Home » Jeremy O. Harris’s ‘Slave Play’ Documentary Is Fueled by Experimental Films

Jeremy O. Harris’s ‘Slave Play’ Documentary Is Fueled by Experimental Films

by ballyhooglobal.com
0 comment

Jeremy O. Harris’s new documentary — titled “Slave Play. Not A Movie. A Play.” — is ostensibly focused on acting students rehearsing scenes from his provocative “Slave Play,” which was nominated in 2020 for 12 Tony Awards.

That’s only the beginning.

The documentary, which is streaming on Max, becomes an examination of Harris’s artistic influences and why he wants his play to be seen solely as a work of theater. Part of the strategy is calling back to hallmark experimental documentaries.

“It’s really important to pay homage to these figures who are just now starting to really get the celebration they deserve, but also opened the door for me to do what I’m doing,” Harris said in an interview.

Here are some of the references that informed “Slave Play. Not A Movie. A Play.”:

Understanding the premise of this making-of-the-making-of documentary requires some investment.

On its first layer, “Symbiopsychotaxiplasm: Take One” (1968) is a screen test filmed in Central Park. On the next, it’s a movie about William Greaves directing the screen test. And then it’s a movie about making a movie about directing a screen test.

Confused? You’re not alone. At one point, the production crew records its own secret meetings, trying to figure out what Greaves wants to make. His final product is a testament to what artistic tension does for collective creativity.

Harris, 35, said he was floored when he first saw the documentary at the age of 19, particularly by the choice to include side-by-side shots of actors that flipped between the cameras filming the actors and the camera filming the filming of the screen test.

Harris used a similar tactic in “Slave Play. Not A Movie. A Play.” To demonstrate the iterative learning of the text of “Slave Play,” he placed frames of different actors in a scene side by side, and did the same with different takes of a scene.

“That immediacy of watching people perform and fail in front of me in these two separate frames really struck me,” he said. “That was a chord I wanted to sample.”

How to watch: Stream it on Max, the Criterion Channel and Kanopy.

The raconteur and self-described hustler Jason Holliday tells tales of life as a Black gay man, pre-Stonewall, in “Portrait of Jason” (1967), all while sliding down a river of booze over the course of a 12-hour interview.

The interactions between Holliday and the documentary’s director, Shirley Clarke, who is white, grow combative as the interview unfolds and she needles Holliday. But Holliday’s role as both subject and storyteller gives him agency, no matter how drunk he is.

In “Slave Play. Not A Movie. A Play.,” Harris drinks with his editor while talking about how the documentary will come together, saying, “If I do this right, it will be my ‘Portrait of Jason.’”

Harris said in the interview that during editing he started to feel uncomfortable that he was the documentary’s subject, but that he saw Holliday as a model for maintaining agency inside a story’s chaos.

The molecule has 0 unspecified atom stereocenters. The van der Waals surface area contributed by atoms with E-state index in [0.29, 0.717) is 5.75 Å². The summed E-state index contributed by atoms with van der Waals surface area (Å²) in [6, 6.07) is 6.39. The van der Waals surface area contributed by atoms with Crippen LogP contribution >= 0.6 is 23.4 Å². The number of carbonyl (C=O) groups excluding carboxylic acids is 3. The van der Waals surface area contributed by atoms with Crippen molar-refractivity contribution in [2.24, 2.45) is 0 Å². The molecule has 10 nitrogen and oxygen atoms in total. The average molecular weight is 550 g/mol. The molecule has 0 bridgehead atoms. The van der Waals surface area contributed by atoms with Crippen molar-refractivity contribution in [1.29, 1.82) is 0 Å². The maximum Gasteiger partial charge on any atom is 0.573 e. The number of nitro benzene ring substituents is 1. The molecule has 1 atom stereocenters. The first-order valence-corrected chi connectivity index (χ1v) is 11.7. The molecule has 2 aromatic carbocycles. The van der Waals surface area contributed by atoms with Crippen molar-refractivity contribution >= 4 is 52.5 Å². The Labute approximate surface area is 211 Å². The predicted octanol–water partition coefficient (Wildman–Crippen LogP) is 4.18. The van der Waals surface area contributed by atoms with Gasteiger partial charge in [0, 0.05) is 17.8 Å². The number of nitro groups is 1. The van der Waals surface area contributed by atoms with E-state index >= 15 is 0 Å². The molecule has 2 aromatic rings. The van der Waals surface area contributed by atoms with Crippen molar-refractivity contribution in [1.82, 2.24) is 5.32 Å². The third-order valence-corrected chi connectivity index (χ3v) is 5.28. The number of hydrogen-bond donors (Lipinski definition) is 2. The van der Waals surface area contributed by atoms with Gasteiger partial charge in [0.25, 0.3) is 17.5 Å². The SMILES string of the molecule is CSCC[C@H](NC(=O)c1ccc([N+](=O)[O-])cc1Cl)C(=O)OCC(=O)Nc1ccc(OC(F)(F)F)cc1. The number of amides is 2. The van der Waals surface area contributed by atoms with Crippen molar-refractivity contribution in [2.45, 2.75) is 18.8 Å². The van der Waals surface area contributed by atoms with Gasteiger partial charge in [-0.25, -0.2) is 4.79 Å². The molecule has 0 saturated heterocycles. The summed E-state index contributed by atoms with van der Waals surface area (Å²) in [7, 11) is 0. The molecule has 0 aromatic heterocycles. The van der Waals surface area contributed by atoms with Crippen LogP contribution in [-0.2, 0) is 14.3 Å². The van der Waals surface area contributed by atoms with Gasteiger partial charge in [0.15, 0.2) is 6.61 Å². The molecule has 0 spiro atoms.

“This is also me holding my power as a storyteller and as a maker of my art,” he said.

How to watch: Stream it on the Criterion Channel and Kanopy. Rent it on Amazon.

Harris is a big fan of the documentary filmmaker Frederick Wiseman, who is known for cinéma vérité slices of American institutions, and highlighted “High School” (1968) and “Ballet” (1995) specifically as influences.

Wiseman edits hundreds of hours of footage that he and another cameraperson collect, and that became a model for the time Harris spent with the actors working on “Slave Play.”

“His own understandings of how to be patient with his subjects was something I was really trying to lean into with being patient with process,” Harris said.

How to watch: Stream both “High School” and “Ballet” on Kanopy.

Harris’s other documentary influences include “The Topdog Diaries,” a portrait of the playwright Suzan-Lori Parks, and D.A. Pennebaker’s “Original Cast Album: Company.” The original plan for “Slave Play. Not a Movie. A Play.,” Harris said, was to draw on Joshua Oppenheimer’s “The Act of Killing” by recreating the rehearsal process with the play’s original Yale School of Drama cast.

While writing “Slave Play,” Harris was influenced by many feature films, including dramas set in the antebellum South like “Mandingo,” “Gone With the Wind” and “Slaves”; Spike Lee’s minstrel show satire “Bamboozled”; and the classic foursome comedy “Bob & Carol & Ted & Alice.”

“Not a Movie.” also emphasizes that he watched a lot of TikTok and music videos for research; one montage flips through the many tabs of his internet and film influences.

The range of inspirations, Harris said, adds to what the artist Arthur Jafa has described as the beauty and importance of sampling that Black artists have done for generations.

“The sample is also the archive,” Harris said. “Not only are you lifting, you’re doing an act of remembering and then forcing an audience to remember as well.”

Source link

Related Articles

Leave a Comment

Adblock Detected

Please support us by disabling your AdBlocker extension from your browsers for our website.